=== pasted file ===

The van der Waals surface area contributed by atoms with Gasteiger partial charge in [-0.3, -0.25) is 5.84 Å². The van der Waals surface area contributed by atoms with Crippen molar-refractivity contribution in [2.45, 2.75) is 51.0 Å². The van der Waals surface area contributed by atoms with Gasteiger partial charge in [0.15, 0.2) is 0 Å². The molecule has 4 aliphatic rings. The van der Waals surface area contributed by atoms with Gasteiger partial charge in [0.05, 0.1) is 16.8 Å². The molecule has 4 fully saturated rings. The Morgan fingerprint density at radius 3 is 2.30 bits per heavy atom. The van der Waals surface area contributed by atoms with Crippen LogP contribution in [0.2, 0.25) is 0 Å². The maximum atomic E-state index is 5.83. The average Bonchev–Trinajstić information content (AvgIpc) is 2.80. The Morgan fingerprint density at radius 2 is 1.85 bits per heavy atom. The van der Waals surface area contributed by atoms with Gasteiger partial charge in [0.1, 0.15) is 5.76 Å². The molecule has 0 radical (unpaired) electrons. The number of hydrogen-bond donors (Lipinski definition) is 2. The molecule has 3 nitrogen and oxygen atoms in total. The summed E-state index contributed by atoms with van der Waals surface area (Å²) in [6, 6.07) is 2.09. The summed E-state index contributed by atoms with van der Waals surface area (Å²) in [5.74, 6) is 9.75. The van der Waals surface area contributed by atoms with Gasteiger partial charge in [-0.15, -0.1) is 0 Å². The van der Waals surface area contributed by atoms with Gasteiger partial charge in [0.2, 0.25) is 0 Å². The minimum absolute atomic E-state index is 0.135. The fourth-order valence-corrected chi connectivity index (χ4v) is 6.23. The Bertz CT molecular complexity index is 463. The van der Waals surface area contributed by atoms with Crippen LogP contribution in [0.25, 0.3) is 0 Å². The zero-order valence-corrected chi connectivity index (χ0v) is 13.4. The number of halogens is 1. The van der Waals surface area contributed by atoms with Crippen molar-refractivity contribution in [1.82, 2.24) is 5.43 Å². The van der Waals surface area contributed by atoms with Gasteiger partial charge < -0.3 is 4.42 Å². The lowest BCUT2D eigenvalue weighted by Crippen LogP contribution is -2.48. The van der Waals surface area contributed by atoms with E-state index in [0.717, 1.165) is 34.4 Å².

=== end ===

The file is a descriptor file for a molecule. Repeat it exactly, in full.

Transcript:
The van der Waals surface area contributed by atoms with Gasteiger partial charge in [-0.3, -0.25) is 5.84 Å². The van der Waals surface area contributed by atoms with Crippen molar-refractivity contribution in [2.45, 2.75) is 51.0 Å². The van der Waals surface area contributed by atoms with Gasteiger partial charge in [0.15, 0.2) is 0 Å². The molecule has 4 aliphatic rings. The van der Waals surface area contributed by atoms with Gasteiger partial charge in [0.05, 0.1) is 16.8 Å². The molecule has 4 fully saturated rings. The Morgan fingerprint density at radius 3 is 2.30 bits per heavy atom. The van der Waals surface area contributed by atoms with Crippen LogP contribution in [0.2, 0.25) is 0 Å². The maximum atomic E-state index is 5.83. The average Bonchev–Trinajstić information content (AvgIpc) is 2.80. The Morgan fingerprint density at radius 2 is 1.85 bits per heavy atom. The van der Waals surface area contributed by atoms with Gasteiger partial charge in [0.1, 0.15) is 5.76 Å². The molecule has 0 radical (unpaired) electrons. The number of hydrogen-bond donors (Lipinski definition) is 2. The molecule has 3 nitrogen and oxygen atoms in total. The summed E-state index contributed by atoms with van der Waals surface area (Å²) in [6, 6.07) is 2.09. The summed E-state index contributed by atoms with van der Waals surface area (Å²) in [5.74, 6) is 9.75. The van der Waals surface area contributed by atoms with Gasteiger partial charge in [-0.15, -0.1) is 0 Å². The van der Waals surface area contributed by atoms with Gasteiger partial charge in [0.2, 0.25) is 0 Å². The minimum absolute atomic E-state index is 0.135. The fourth-order valence-corrected chi connectivity index (χ4v) is 6.23. The Bertz CT molecular complexity index is 463. The van der Waals surface area contributed by atoms with Crippen LogP contribution in [0.25, 0.3) is 0 Å². The zero-order valence-corrected chi connectivity index (χ0v) is 13.4. The number of halogens is 1. The van der Waals surface area contributed by atoms with Crippen molar-refractivity contribution in [1.82, 2.24) is 5.43 Å². The van der Waals surface area contributed by atoms with Gasteiger partial charge < -0.3 is 4.42 Å². The lowest BCUT2D eigenvalue weighted by Crippen LogP contribution is -2.48. The van der Waals surface area contributed by atoms with E-state index in [0.717, 1.165) is 34.4 Å².